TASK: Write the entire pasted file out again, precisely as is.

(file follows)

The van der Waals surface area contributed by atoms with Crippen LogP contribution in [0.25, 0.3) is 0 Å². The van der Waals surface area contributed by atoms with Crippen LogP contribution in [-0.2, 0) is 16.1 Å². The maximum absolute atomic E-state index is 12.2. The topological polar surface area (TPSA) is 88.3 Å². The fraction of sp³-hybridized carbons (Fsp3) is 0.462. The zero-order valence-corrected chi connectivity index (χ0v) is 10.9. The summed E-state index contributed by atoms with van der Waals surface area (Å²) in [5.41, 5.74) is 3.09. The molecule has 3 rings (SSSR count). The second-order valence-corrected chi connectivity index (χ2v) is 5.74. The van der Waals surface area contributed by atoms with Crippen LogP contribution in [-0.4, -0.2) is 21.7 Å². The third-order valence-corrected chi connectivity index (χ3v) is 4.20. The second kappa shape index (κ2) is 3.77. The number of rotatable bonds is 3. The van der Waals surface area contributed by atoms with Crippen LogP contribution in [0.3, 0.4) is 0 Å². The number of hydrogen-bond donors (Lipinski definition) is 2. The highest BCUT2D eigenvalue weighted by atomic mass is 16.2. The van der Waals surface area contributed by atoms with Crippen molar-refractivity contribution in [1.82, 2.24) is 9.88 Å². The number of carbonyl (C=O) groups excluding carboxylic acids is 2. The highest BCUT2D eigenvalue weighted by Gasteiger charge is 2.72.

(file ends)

The van der Waals surface area contributed by atoms with Crippen LogP contribution in [0.25, 0.3) is 0 Å². The van der Waals surface area contributed by atoms with Crippen LogP contribution in [-0.2, 0) is 16.1 Å². The maximum absolute atomic E-state index is 12.2. The topological polar surface area (TPSA) is 88.3 Å². The fraction of sp³-hybridized carbons (Fsp3) is 0.462. The zero-order valence-corrected chi connectivity index (χ0v) is 10.9. The summed E-state index contributed by atoms with van der Waals surface area (Å²) in [5.41, 5.74) is 3.09. The molecule has 3 rings (SSSR count). The second-order valence-corrected chi connectivity index (χ2v) is 5.74. The van der Waals surface area contributed by atoms with Crippen LogP contribution in [-0.4, -0.2) is 21.7 Å². The third-order valence-corrected chi connectivity index (χ3v) is 4.20. The second kappa shape index (κ2) is 3.77. The number of rotatable bonds is 3. The van der Waals surface area contributed by atoms with Crippen LogP contribution in [0.3, 0.4) is 0 Å². The number of hydrogen-bond donors (Lipinski definition) is 2. The highest BCUT2D eigenvalue weighted by atomic mass is 16.2. The van der Waals surface area contributed by atoms with Crippen molar-refractivity contribution in [1.82, 2.24) is 9.88 Å². The number of carbonyl (C=O) groups excluding carboxylic acids is 2. The highest BCUT2D eigenvalue weighted by Gasteiger charge is 2.72.